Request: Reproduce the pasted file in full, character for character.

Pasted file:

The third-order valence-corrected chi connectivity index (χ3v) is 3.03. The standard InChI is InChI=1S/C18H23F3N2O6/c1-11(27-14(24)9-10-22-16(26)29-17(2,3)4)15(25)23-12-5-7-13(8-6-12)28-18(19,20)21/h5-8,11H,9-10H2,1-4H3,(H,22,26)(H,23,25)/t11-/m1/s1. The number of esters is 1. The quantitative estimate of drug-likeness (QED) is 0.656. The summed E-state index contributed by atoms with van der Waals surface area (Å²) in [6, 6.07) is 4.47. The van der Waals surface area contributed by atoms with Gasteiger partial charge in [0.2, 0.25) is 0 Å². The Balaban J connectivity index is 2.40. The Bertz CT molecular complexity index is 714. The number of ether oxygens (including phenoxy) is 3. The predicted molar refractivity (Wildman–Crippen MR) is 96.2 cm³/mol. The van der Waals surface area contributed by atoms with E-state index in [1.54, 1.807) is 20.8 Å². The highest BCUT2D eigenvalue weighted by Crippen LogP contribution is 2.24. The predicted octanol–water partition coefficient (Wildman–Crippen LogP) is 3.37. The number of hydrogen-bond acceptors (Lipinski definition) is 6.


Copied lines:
The third-order valence-corrected chi connectivity index (χ3v) is 3.03. The standard InChI is InChI=1S/C18H23F3N2O6/c1-11(27-14(24)9-10-22-16(26)29-17(2,3)4)15(25)23-12-5-7-13(8-6-12)28-18(19,20)21/h5-8,11H,9-10H2,1-4H3,(H,22,26)(H,23,25)/t11-/m1/s1. The number of esters is 1. The quantitative estimate of drug-likeness (QED) is 0.656. The summed E-state index contributed by atoms with van der Waals surface area (Å²) in [6, 6.07) is 4.47. The van der Waals surface area contributed by atoms with Gasteiger partial charge in [0.2, 0.25) is 0 Å². The Balaban J connectivity index is 2.40. The Bertz CT molecular complexity index is 714. The number of ether oxygens (including phenoxy) is 3. The predicted molar refractivity (Wildman–Crippen MR) is 96.2 cm³/mol. The van der Waals surface area contributed by atoms with E-state index in [1.54, 1.807) is 20.8 Å². The highest BCUT2D eigenvalue weighted by Crippen LogP contribution is 2.24. The predicted octanol–water partition coefficient (Wildman–Crippen LogP) is 3.37. The number of hydrogen-bond acceptors (Lipinski definition) is 6.